One of the tenets of assimilation is the policy of laïcité, or secularism, meaning that the state prohibits the recognition of ethnicity or religion in political life. This is a rigid secularism, forbidding, for instance, data collection on ethnicity or religion. It fails to account for distinct needs of religious groups in public policy, and is accused of creating, not erasing, disruptive ethnic divisions.

So in 1990, the Mayor of Marseille established a forum, a body called Marseille Espérance, that formally acknowledged the importance of religious identities in the public space.

Members include the city’s religious leaders (Christians, Jews, Muslims, and Buddhists), who meet regularly with the mayor to address the city’s social needs. It’s a fairly standard forum, but it’s also outright dissent. Here is a municipal leader rejecting a rigid secular identity out of recognition that religious communities have a stake and, to live peacefully, they need a voice.

Not surprisingly, this practical approach to governance has been successful. For one, the forum unanimously approved building a long-stalled mosque, which is to have the largest capacity in Marseille and is now under construction. The forum worked as a mediating body to diffuse community conflicts.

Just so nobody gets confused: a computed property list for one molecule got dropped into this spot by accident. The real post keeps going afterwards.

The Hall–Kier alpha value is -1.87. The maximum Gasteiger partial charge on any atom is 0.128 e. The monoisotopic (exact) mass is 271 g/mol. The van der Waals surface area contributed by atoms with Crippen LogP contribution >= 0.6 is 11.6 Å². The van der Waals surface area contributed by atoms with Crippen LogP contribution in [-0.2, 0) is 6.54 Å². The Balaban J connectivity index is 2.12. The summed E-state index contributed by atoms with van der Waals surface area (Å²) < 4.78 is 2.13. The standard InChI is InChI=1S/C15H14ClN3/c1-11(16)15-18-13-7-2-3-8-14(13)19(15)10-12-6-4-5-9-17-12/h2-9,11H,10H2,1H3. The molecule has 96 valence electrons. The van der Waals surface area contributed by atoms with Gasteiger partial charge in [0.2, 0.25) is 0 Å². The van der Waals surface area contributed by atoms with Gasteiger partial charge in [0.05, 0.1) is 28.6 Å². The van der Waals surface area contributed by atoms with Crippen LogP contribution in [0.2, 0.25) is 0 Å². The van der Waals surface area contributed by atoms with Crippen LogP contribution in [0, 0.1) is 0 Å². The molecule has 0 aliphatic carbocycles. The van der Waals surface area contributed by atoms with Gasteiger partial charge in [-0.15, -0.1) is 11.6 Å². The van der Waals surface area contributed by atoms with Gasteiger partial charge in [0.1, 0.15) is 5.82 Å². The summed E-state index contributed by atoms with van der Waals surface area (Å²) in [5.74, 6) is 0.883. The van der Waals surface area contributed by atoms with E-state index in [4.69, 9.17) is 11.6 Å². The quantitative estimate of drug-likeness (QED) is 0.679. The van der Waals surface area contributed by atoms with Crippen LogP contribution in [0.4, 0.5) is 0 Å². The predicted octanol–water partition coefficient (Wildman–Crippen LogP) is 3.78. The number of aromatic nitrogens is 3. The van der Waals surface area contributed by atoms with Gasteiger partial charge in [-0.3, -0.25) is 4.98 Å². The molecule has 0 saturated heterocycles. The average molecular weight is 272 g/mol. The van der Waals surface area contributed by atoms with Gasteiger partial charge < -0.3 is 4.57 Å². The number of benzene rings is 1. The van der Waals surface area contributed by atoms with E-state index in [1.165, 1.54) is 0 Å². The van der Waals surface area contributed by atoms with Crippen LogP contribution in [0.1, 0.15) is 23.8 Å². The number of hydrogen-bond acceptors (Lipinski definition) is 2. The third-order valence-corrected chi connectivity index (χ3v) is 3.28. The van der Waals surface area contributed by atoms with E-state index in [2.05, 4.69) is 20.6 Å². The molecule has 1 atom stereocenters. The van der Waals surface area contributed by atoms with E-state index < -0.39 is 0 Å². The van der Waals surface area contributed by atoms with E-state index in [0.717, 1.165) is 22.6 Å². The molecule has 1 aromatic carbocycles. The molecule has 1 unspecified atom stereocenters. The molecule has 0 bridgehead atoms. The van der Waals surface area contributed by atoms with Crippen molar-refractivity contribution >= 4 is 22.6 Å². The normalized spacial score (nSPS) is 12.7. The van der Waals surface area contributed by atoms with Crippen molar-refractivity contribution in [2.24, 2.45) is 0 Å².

A marker of success in the city’s approach was a non-event. The riots that hit Paris and other French cities around 2005 did not occur in Marseille. Astrid Ziebarth, of the German Marshall Fund,  wrote in The New York Times that “Marseille held its breath — to then exhale slowly when Marseillaise youths did not join the uprisings. To many, this was a sign that the city, where it is estimated that every fifth person is born abroad and about every third person is Muslim, was doing something right in fostering social cohesion among a diverse population.”